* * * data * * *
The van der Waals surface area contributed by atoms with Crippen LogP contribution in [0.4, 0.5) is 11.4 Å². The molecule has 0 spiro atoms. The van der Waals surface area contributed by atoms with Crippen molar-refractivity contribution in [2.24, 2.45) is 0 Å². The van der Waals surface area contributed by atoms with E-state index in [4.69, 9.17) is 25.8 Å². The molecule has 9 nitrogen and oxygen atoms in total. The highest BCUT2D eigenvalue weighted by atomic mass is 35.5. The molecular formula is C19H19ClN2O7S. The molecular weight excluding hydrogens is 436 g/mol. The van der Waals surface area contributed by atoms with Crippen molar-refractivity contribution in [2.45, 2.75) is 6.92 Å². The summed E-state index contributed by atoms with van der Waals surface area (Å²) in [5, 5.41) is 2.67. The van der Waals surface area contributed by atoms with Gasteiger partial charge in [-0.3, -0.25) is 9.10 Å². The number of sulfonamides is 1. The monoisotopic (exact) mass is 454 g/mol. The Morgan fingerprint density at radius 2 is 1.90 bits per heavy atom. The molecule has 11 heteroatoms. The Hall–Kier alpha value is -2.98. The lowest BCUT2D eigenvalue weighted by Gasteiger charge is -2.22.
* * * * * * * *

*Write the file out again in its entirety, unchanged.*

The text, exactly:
The van der Waals surface area contributed by atoms with Crippen LogP contribution in [0.4, 0.5) is 11.4 Å². The molecule has 0 spiro atoms. The van der Waals surface area contributed by atoms with Crippen molar-refractivity contribution in [2.24, 2.45) is 0 Å². The van der Waals surface area contributed by atoms with E-state index in [4.69, 9.17) is 25.8 Å². The molecule has 9 nitrogen and oxygen atoms in total. The highest BCUT2D eigenvalue weighted by atomic mass is 35.5. The molecular formula is C19H19ClN2O7S. The molecular weight excluding hydrogens is 436 g/mol. The van der Waals surface area contributed by atoms with Crippen molar-refractivity contribution in [2.45, 2.75) is 6.92 Å². The summed E-state index contributed by atoms with van der Waals surface area (Å²) in [5, 5.41) is 2.67. The van der Waals surface area contributed by atoms with Gasteiger partial charge in [-0.3, -0.25) is 9.10 Å². The number of sulfonamides is 1. The monoisotopic (exact) mass is 454 g/mol. The Morgan fingerprint density at radius 2 is 1.90 bits per heavy atom. The molecule has 11 heteroatoms. The Hall–Kier alpha value is -2.98. The lowest BCUT2D eigenvalue weighted by Gasteiger charge is -2.22.